I had a lovely time visiting one of my favourite Clubs in Shanghai last night. As GE for the meeting, I had the following thoughts that I wanted to share:
- Introduce with purpose and impact. Providing a little bit of information about a speaker helps prepare the audience for the information that’s coming while also providing the introducer – such as the TME – with a great opportunity to learn how to make introductions.
- Keep focused on the purpose with each session. It’s tempting to allow the flexibility of the Toastmasters program to lose structure. By keeping sessions focused around manual projects and specific training outcomes, we can help ensure that sessions remain relevant and interesting rather than indulging a speaker’s need to spend time on the stage.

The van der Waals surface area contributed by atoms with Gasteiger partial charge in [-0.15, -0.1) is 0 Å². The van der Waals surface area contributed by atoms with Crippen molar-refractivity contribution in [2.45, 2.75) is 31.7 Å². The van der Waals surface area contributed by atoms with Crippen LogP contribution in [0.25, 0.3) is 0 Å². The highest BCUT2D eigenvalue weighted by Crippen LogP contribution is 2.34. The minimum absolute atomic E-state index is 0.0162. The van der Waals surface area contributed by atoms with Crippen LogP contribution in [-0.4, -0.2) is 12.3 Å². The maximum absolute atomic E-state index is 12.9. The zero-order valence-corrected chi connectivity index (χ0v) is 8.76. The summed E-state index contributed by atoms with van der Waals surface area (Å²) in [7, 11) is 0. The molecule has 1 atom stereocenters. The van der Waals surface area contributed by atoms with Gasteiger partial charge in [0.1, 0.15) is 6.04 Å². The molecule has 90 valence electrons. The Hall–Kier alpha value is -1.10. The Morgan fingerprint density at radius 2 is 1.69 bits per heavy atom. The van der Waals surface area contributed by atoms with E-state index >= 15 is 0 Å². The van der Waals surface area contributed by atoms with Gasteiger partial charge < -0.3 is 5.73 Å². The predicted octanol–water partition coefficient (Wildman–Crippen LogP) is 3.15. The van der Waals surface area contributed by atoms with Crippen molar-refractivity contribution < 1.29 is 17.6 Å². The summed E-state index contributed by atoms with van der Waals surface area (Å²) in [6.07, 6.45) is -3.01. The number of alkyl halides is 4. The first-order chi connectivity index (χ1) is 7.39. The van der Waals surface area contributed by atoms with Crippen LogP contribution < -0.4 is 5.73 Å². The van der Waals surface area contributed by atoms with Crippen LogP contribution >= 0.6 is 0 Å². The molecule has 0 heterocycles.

- Time on stage is valuable. It’s attention that you take from your audience that they could be spending on the rest of their life – or time that they could be using for their own speaking. Treat that attention with respect, appreciation and humility. Make their investment in you worth their while.
- If you have too much time, finish early. Extend breaks. Expand the time available for Table Topics or Evaluations. But all that being done, finishing a meeting on time – or early – is a great thing, and certainly better than allowing a meeting to drag on.
- Evaluations serve the speaker by providing feedback, but they also are intended to serve the audience: Highlight the speaker’s strengths as examples for them to copy, and use what you see as the areas for improvement as lessons for us all.
- Every time you speak is an opportunity for you to learn and refine your skills. Even a 30-second slot is a chance for you to demonstrate your best skills for those 30 seconds – so use that time.
- When you have a projector, use it.
- When you have a warmup session, keep it relevant to speaking.
Finally, say everything that needs to be said. Then stop.